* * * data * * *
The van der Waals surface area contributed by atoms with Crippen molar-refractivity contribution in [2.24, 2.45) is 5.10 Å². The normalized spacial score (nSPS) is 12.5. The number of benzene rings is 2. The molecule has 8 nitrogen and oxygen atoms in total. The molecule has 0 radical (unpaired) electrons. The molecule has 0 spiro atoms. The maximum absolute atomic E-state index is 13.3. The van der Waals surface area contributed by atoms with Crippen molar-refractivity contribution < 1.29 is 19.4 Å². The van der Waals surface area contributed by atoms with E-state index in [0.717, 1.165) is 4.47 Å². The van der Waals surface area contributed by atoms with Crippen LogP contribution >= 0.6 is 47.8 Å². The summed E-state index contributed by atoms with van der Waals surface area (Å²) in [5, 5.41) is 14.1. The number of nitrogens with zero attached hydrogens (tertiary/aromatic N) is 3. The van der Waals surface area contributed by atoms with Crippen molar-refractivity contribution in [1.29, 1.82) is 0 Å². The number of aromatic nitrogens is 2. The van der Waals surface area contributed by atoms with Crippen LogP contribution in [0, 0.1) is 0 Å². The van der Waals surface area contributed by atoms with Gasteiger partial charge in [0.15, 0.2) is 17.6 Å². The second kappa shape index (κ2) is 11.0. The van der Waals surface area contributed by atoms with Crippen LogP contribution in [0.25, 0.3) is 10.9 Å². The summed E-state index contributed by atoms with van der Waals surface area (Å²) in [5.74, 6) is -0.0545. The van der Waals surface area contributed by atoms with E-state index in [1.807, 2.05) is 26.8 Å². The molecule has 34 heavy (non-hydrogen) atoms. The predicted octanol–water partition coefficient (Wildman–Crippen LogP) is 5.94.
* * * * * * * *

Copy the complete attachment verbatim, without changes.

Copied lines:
The van der Waals surface area contributed by atoms with Crippen molar-refractivity contribution in [2.24, 2.45) is 5.10 Å². The normalized spacial score (nSPS) is 12.5. The number of benzene rings is 2. The molecule has 8 nitrogen and oxygen atoms in total. The molecule has 0 radical (unpaired) electrons. The molecule has 0 spiro atoms. The maximum absolute atomic E-state index is 13.3. The van der Waals surface area contributed by atoms with Crippen molar-refractivity contribution < 1.29 is 19.4 Å². The van der Waals surface area contributed by atoms with E-state index in [0.717, 1.165) is 4.47 Å². The van der Waals surface area contributed by atoms with Crippen LogP contribution >= 0.6 is 47.8 Å². The summed E-state index contributed by atoms with van der Waals surface area (Å²) in [5, 5.41) is 14.1. The number of nitrogens with zero attached hydrogens (tertiary/aromatic N) is 3. The van der Waals surface area contributed by atoms with Crippen molar-refractivity contribution in [1.29, 1.82) is 0 Å². The number of aromatic nitrogens is 2. The van der Waals surface area contributed by atoms with Crippen LogP contribution in [0, 0.1) is 0 Å². The van der Waals surface area contributed by atoms with Gasteiger partial charge in [0.15, 0.2) is 17.6 Å². The second kappa shape index (κ2) is 11.0. The van der Waals surface area contributed by atoms with Crippen LogP contribution in [0.25, 0.3) is 10.9 Å². The summed E-state index contributed by atoms with van der Waals surface area (Å²) in [5.74, 6) is -0.0545. The van der Waals surface area contributed by atoms with E-state index in [1.807, 2.05) is 26.8 Å². The molecule has 34 heavy (non-hydrogen) atoms. The predicted octanol–water partition coefficient (Wildman–Crippen LogP) is 5.94.